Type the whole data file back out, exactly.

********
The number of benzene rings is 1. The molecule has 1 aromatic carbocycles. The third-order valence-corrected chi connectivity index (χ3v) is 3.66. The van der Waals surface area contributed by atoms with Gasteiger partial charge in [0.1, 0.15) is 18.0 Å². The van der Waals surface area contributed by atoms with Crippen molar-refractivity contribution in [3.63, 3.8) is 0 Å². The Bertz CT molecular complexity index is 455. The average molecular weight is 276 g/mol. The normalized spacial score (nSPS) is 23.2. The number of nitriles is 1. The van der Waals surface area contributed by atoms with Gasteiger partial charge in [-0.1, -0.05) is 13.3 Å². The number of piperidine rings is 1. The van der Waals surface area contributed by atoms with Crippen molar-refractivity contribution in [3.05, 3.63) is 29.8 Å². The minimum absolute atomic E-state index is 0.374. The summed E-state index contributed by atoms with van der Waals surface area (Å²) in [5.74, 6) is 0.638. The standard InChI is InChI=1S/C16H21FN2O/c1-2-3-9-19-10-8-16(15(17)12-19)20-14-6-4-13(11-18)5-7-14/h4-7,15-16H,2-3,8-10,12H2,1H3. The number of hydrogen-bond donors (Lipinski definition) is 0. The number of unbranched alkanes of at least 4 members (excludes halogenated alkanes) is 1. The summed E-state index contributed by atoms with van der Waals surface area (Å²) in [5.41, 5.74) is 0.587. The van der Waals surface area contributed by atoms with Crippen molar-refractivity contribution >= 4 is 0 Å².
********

The number of benzene rings is 1. The molecule has 1 aromatic carbocycles. The third-order valence-corrected chi connectivity index (χ3v) is 3.66. The van der Waals surface area contributed by atoms with Gasteiger partial charge in [0.1, 0.15) is 18.0 Å². The van der Waals surface area contributed by atoms with Crippen molar-refractivity contribution in [3.63, 3.8) is 0 Å². The Bertz CT molecular complexity index is 455. The average molecular weight is 276 g/mol. The normalized spacial score (nSPS) is 23.2. The number of nitriles is 1. The van der Waals surface area contributed by atoms with Gasteiger partial charge in [-0.1, -0.05) is 13.3 Å². The number of piperidine rings is 1. The van der Waals surface area contributed by atoms with Crippen molar-refractivity contribution in [3.05, 3.63) is 29.8 Å². The minimum absolute atomic E-state index is 0.374. The summed E-state index contributed by atoms with van der Waals surface area (Å²) in [5.74, 6) is 0.638. The standard InChI is InChI=1S/C16H21FN2O/c1-2-3-9-19-10-8-16(15(17)12-19)20-14-6-4-13(11-18)5-7-14/h4-7,15-16H,2-3,8-10,12H2,1H3. The number of hydrogen-bond donors (Lipinski definition) is 0. The number of unbranched alkanes of at least 4 members (excludes halogenated alkanes) is 1. The summed E-state index contributed by atoms with van der Waals surface area (Å²) in [5.41, 5.74) is 0.587. The van der Waals surface area contributed by atoms with Crippen molar-refractivity contribution >= 4 is 0 Å².